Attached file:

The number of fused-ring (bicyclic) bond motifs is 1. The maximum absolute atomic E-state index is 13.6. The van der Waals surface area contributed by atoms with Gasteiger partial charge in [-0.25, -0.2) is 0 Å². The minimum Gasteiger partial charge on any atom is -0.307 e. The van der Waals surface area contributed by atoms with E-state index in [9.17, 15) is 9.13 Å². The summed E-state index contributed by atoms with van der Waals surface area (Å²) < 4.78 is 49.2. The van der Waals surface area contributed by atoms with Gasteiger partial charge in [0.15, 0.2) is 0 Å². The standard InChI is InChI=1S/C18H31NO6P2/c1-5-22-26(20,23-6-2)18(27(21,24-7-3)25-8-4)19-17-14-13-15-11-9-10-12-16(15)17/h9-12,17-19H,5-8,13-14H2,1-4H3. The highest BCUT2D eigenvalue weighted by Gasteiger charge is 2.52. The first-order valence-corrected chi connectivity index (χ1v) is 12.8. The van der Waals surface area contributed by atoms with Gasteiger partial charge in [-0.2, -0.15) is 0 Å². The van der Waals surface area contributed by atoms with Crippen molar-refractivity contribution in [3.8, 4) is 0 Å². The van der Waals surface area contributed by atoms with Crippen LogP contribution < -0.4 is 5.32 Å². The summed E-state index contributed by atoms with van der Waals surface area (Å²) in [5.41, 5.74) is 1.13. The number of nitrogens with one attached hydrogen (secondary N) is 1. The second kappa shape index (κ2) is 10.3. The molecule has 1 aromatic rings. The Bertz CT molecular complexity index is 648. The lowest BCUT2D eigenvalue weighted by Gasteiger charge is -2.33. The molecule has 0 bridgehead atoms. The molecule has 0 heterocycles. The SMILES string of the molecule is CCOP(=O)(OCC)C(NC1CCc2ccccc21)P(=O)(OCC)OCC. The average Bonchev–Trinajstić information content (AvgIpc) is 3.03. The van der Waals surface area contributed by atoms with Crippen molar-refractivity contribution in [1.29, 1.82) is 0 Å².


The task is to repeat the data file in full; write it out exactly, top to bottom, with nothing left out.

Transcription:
The number of fused-ring (bicyclic) bond motifs is 1. The maximum absolute atomic E-state index is 13.6. The van der Waals surface area contributed by atoms with Gasteiger partial charge in [-0.25, -0.2) is 0 Å². The minimum Gasteiger partial charge on any atom is -0.307 e. The van der Waals surface area contributed by atoms with E-state index in [9.17, 15) is 9.13 Å². The summed E-state index contributed by atoms with van der Waals surface area (Å²) < 4.78 is 49.2. The van der Waals surface area contributed by atoms with Gasteiger partial charge in [0.15, 0.2) is 0 Å². The standard InChI is InChI=1S/C18H31NO6P2/c1-5-22-26(20,23-6-2)18(27(21,24-7-3)25-8-4)19-17-14-13-15-11-9-10-12-16(15)17/h9-12,17-19H,5-8,13-14H2,1-4H3. The highest BCUT2D eigenvalue weighted by Gasteiger charge is 2.52. The first-order valence-corrected chi connectivity index (χ1v) is 12.8. The van der Waals surface area contributed by atoms with Gasteiger partial charge in [-0.2, -0.15) is 0 Å². The van der Waals surface area contributed by atoms with Crippen molar-refractivity contribution in [3.8, 4) is 0 Å². The van der Waals surface area contributed by atoms with Crippen LogP contribution < -0.4 is 5.32 Å². The summed E-state index contributed by atoms with van der Waals surface area (Å²) in [5.41, 5.74) is 1.13. The number of nitrogens with one attached hydrogen (secondary N) is 1. The second kappa shape index (κ2) is 10.3. The molecule has 1 aromatic rings. The Bertz CT molecular complexity index is 648. The lowest BCUT2D eigenvalue weighted by Gasteiger charge is -2.33. The molecule has 0 bridgehead atoms. The molecule has 0 heterocycles. The SMILES string of the molecule is CCOP(=O)(OCC)C(NC1CCc2ccccc21)P(=O)(OCC)OCC. The average Bonchev–Trinajstić information content (AvgIpc) is 3.03. The van der Waals surface area contributed by atoms with Crippen molar-refractivity contribution in [1.29, 1.82) is 0 Å².